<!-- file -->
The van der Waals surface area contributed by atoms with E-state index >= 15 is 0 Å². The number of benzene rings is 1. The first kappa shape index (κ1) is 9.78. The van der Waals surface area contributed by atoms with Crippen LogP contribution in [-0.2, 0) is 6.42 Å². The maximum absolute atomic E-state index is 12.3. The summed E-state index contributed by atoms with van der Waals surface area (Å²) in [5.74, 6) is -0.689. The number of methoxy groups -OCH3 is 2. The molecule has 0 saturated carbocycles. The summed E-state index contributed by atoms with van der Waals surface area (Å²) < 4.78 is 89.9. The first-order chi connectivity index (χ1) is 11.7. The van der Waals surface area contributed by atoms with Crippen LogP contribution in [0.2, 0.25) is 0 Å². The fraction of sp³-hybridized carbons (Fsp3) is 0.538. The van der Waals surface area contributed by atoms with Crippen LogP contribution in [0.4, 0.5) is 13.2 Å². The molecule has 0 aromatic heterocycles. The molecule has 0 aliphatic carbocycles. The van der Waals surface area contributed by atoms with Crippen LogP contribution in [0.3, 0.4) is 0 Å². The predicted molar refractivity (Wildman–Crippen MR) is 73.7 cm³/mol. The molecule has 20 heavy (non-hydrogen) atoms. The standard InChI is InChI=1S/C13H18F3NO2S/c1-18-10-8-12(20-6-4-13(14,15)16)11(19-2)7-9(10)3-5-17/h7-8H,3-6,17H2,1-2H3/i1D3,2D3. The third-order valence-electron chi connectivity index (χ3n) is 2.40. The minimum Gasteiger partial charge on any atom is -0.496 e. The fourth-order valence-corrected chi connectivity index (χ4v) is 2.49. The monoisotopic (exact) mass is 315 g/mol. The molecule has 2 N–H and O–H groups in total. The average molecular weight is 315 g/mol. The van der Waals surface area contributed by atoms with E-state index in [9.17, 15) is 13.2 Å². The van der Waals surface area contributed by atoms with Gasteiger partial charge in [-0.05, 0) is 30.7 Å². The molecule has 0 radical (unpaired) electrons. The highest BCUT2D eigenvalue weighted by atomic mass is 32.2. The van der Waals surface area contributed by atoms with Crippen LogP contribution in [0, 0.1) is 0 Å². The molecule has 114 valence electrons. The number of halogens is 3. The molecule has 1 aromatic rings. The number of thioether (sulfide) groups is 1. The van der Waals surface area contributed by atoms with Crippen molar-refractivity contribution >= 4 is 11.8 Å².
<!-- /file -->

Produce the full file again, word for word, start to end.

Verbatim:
The van der Waals surface area contributed by atoms with E-state index >= 15 is 0 Å². The number of benzene rings is 1. The first kappa shape index (κ1) is 9.78. The van der Waals surface area contributed by atoms with Crippen LogP contribution in [-0.2, 0) is 6.42 Å². The maximum absolute atomic E-state index is 12.3. The summed E-state index contributed by atoms with van der Waals surface area (Å²) in [5.74, 6) is -0.689. The number of methoxy groups -OCH3 is 2. The molecule has 0 saturated carbocycles. The summed E-state index contributed by atoms with van der Waals surface area (Å²) < 4.78 is 89.9. The first-order chi connectivity index (χ1) is 11.7. The van der Waals surface area contributed by atoms with Crippen LogP contribution in [0.2, 0.25) is 0 Å². The fraction of sp³-hybridized carbons (Fsp3) is 0.538. The van der Waals surface area contributed by atoms with Crippen LogP contribution in [0.4, 0.5) is 13.2 Å². The molecule has 0 aromatic heterocycles. The molecule has 0 aliphatic carbocycles. The van der Waals surface area contributed by atoms with Crippen LogP contribution in [0.3, 0.4) is 0 Å². The predicted molar refractivity (Wildman–Crippen MR) is 73.7 cm³/mol. The molecule has 20 heavy (non-hydrogen) atoms. The standard InChI is InChI=1S/C13H18F3NO2S/c1-18-10-8-12(20-6-4-13(14,15)16)11(19-2)7-9(10)3-5-17/h7-8H,3-6,17H2,1-2H3/i1D3,2D3. The third-order valence-electron chi connectivity index (χ3n) is 2.40. The minimum Gasteiger partial charge on any atom is -0.496 e. The fourth-order valence-corrected chi connectivity index (χ4v) is 2.49. The monoisotopic (exact) mass is 315 g/mol. The molecule has 2 N–H and O–H groups in total. The average molecular weight is 315 g/mol. The van der Waals surface area contributed by atoms with E-state index in [9.17, 15) is 13.2 Å². The van der Waals surface area contributed by atoms with Gasteiger partial charge in [-0.05, 0) is 30.7 Å². The molecule has 0 radical (unpaired) electrons. The highest BCUT2D eigenvalue weighted by atomic mass is 32.2. The van der Waals surface area contributed by atoms with Crippen LogP contribution in [0, 0.1) is 0 Å². The molecule has 114 valence electrons. The number of halogens is 3. The molecule has 1 aromatic rings. The number of thioether (sulfide) groups is 1. The van der Waals surface area contributed by atoms with Crippen molar-refractivity contribution >= 4 is 11.8 Å².